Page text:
Living off the grid brings a dangerous reality.
Whether I finally end up converting a school bus into a camper / RV, or building a shipping container home in the deep countryside, the chances are that I will need to generate my own electricity. Luckily, these days this isn’t as difficult as you might think. However, modern living uses a hell of a lot of electricity, especially in America. We may be looking at an electricity usage of 30 kWh, (kilowatt-hours), every day. However, with a little bit of arithmetic, (math), you can calculate your own likely electricity consumption, and your generating systems should be installed with that usage in mind.
There are three main ways to generate your very own off-the-grid power:
- A generator powered by an internal combustion engine. Generators come in a huge variety of sizes, capacities, and prices, but a 6 kW (kilowatt), generator might set you back £1,500, ($1,800). Other than capacity, the choice boils down to petrol, (gasoline), or diesel power. Generally speaking diesel is better, (but may be noisier). With a little work you can also run generators on gas, (propane, methane, natural gas), wood alcohol, (methanol), and paraffin, (kerosene). With some work, diesel generators will run on cooking oil.
- Solar Power. Stick some solar panels on the roof, or in the yard, and you have electricity while the sun is shining. Typically, solar power systems for a camper / RV, (and perhaps a shipping container home), produce 12 volt electricity, which is then used to charge a big battery, from which power is taken when anything electrical is switched on. To step up 12 volt direct current to 110, or 230 volt alternating current you need an inverter. These come in a huge variety of capacities and prices. You can buy them at Home Depot. Larger scale solar power systems, such as may be required by a decent sized shipping container home, usually need specialist installation. You will probably need to find an appropriate contractor.
- Wind Power. Wind power for a school bus camper / RV /motorhome would be very small scale and probably part of a 12 volt system. A wind turbine for a container home would be bigger, but in the scheme of things, still very small scale. A free standing wind turbine on a mast may need various regulatory permissions before you erect the thing. Most likely you will also be digging holes and trenches, so I hope you can use a mini-digger, (tiny backhoe).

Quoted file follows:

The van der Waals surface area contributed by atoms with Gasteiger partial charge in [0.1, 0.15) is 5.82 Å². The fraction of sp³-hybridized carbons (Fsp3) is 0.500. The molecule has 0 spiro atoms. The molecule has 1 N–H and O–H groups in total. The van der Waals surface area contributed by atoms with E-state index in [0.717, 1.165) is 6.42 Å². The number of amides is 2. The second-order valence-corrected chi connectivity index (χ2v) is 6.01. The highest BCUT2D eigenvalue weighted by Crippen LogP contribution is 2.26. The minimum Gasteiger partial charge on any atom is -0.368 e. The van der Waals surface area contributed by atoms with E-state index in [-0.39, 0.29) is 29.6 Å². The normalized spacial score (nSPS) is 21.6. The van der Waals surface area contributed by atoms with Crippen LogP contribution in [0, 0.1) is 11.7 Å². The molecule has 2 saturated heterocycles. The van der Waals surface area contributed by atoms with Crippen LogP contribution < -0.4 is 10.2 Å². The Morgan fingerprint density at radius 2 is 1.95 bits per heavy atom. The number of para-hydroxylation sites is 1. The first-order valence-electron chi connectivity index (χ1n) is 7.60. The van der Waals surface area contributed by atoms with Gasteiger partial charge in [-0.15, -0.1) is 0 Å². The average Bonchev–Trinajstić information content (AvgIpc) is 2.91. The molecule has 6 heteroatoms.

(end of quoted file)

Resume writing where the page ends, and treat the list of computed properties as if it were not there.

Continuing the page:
Typically, the ‘belt and braces’ type of guy, (that’s me), would install both wind and solar power systems for his Camper / RV / Motorhome, or shipping container tiny home, perhaps with a diesel generator as back-up for both.
If you haven’t realised from the above, then off-the-grid electricity comes in two flavours;
- 12 volt DC, (direct current). This is the same as you get from an ordinary car battery. 12 volt DC systems can be installed by anyone competent in DIY.
- 120 volt (USA), 230 volt (Europe), and 240 volt (UK), alternating current. This is what you get from the sockets in your home, and is often known as mains electricity. Working with AC systems is normally not a DIY job, and at some point you will most likely need to employ a fully qualified electrical contractor.
So, you are generating your own electricity. That’s only half the story. Your camper / RV / motor home, and / or your container home will have to be wired to make use of all that lovely power. Basic wiring is well within the scope of a person very competent in DIY, and 12 volt DC lighting is dead easy. Mains electricity 110 volt and 230 volt AC is more complicated and you would do well to have your circuitry checked over by a properly qualified contractor before you use it.
Of course, these days you can actually buy a fully kitted out container home, complete with connections for all services, so all the wiring would be done for you. That sort of misses the point, doesn’t it? Amazon will sell you everything else you need to generate your own electricity.
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